Membrane Cascading for Downstream Processing of Proteins

Tuesday, October 18, 2011: 10:35 AM
205 D (Minneapolis Convention Center)
Nirmal V. Patil, Anja E.M. Janssen and Remko M. Boom, Food Process Engineering group, Wageningen University and Research Center, 6703 HD, Wageningen, Netherlands

Membrane technology is giving growing competition to chromatographic techniques in downstream processing, e.g. for mild fractionation of dissolved solutes in a solvent. However, the most efficient membrane filter cannot provide the high separation performance that is common for chromatographic processes. Membrane performance might be improved with optimum interconnecting membrane configurations known as the ideal membrane cascade technology for gas separations. Lightfoot et al.1,2 has shown promising simulation results with an ideal cascade of ultrafiltration membranes. However, detailed experimental design and procedures are still lacking in order to achieve the ideal membrane cascade configuration to separate dissolved solutes. This study demonstrates experimental design, protocol procedures, and limitations together with initial results for ideal membrane cascade and other alternative configurations. It shows new challenges for separation of industrial mixtures of bio-molecules.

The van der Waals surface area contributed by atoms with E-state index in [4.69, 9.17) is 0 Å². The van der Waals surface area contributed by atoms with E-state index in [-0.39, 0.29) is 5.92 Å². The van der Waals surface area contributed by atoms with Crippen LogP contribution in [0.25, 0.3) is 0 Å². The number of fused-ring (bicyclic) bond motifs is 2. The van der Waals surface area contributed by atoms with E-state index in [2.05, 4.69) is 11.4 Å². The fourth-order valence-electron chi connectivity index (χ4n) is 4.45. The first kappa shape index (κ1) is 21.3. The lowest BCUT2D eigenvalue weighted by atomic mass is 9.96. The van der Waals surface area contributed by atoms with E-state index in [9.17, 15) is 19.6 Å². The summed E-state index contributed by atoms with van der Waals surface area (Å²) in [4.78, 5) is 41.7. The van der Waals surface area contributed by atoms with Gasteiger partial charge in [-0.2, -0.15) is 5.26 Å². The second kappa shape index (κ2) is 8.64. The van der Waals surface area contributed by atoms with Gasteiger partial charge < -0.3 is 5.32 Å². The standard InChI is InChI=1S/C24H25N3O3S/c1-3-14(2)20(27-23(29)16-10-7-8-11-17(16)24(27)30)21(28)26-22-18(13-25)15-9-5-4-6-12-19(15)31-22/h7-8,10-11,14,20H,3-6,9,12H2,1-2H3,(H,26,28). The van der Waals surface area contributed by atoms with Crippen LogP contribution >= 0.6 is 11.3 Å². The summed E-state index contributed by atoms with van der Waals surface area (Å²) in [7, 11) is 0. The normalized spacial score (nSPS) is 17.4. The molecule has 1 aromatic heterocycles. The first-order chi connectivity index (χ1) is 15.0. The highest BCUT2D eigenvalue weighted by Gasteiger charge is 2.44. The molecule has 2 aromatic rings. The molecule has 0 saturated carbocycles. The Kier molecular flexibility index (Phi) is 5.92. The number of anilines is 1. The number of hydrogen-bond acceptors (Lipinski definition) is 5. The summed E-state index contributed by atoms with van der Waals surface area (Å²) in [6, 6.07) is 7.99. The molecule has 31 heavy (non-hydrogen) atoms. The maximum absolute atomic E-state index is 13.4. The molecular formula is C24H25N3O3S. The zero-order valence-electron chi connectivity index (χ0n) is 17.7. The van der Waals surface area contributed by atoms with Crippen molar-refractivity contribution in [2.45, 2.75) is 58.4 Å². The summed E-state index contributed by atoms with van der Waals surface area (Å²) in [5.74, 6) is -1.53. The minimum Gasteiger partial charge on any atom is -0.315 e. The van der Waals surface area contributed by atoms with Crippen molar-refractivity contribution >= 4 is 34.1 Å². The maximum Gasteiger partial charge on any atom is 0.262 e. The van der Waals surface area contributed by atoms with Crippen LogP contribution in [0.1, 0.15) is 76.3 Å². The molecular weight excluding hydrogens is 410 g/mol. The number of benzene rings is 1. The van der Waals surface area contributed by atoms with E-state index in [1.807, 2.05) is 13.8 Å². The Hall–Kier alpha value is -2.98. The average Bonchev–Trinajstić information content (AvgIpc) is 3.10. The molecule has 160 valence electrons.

[1] E. N. Lightfoot, Separation Science and Technology 2005, 40, 739.

[2] E. N. Lightfoot, T. W. Root, J. L. O'Dell, Biotechnology Progress 2008, 24, 599.

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See more of this Session: Advances In Bioseparations Honoring Edwin N. Lightfoot
See more of this Group/Topical: Separations Division